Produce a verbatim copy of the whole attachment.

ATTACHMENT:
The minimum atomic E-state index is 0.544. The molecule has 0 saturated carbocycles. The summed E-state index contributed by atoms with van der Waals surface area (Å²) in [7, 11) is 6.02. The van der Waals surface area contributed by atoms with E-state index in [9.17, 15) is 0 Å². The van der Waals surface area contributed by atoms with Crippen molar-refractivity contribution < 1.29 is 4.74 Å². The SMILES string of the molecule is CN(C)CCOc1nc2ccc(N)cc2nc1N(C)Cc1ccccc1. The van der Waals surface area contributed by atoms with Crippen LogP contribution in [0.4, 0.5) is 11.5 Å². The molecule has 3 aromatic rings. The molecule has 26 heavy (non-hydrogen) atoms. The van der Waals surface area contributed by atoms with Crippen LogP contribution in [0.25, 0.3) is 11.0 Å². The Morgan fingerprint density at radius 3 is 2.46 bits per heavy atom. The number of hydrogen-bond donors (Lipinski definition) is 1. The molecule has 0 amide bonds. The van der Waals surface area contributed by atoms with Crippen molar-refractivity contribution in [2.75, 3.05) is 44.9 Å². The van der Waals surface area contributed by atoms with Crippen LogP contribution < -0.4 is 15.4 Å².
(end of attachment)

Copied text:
The minimum atomic E-state index is 0.544. The molecule has 0 saturated carbocycles. The summed E-state index contributed by atoms with van der Waals surface area (Å²) in [7, 11) is 6.02. The van der Waals surface area contributed by atoms with E-state index in [9.17, 15) is 0 Å². The van der Waals surface area contributed by atoms with Crippen molar-refractivity contribution < 1.29 is 4.74 Å². The SMILES string of the molecule is CN(C)CCOc1nc2ccc(N)cc2nc1N(C)Cc1ccccc1. The van der Waals surface area contributed by atoms with Crippen LogP contribution in [0.4, 0.5) is 11.5 Å². The molecule has 3 aromatic rings. The molecule has 26 heavy (non-hydrogen) atoms. The van der Waals surface area contributed by atoms with Crippen LogP contribution in [0.25, 0.3) is 11.0 Å². The Morgan fingerprint density at radius 3 is 2.46 bits per heavy atom. The number of hydrogen-bond donors (Lipinski definition) is 1. The molecule has 0 amide bonds. The van der Waals surface area contributed by atoms with Crippen molar-refractivity contribution in [2.75, 3.05) is 44.9 Å². The van der Waals surface area contributed by atoms with Crippen LogP contribution < -0.4 is 15.4 Å².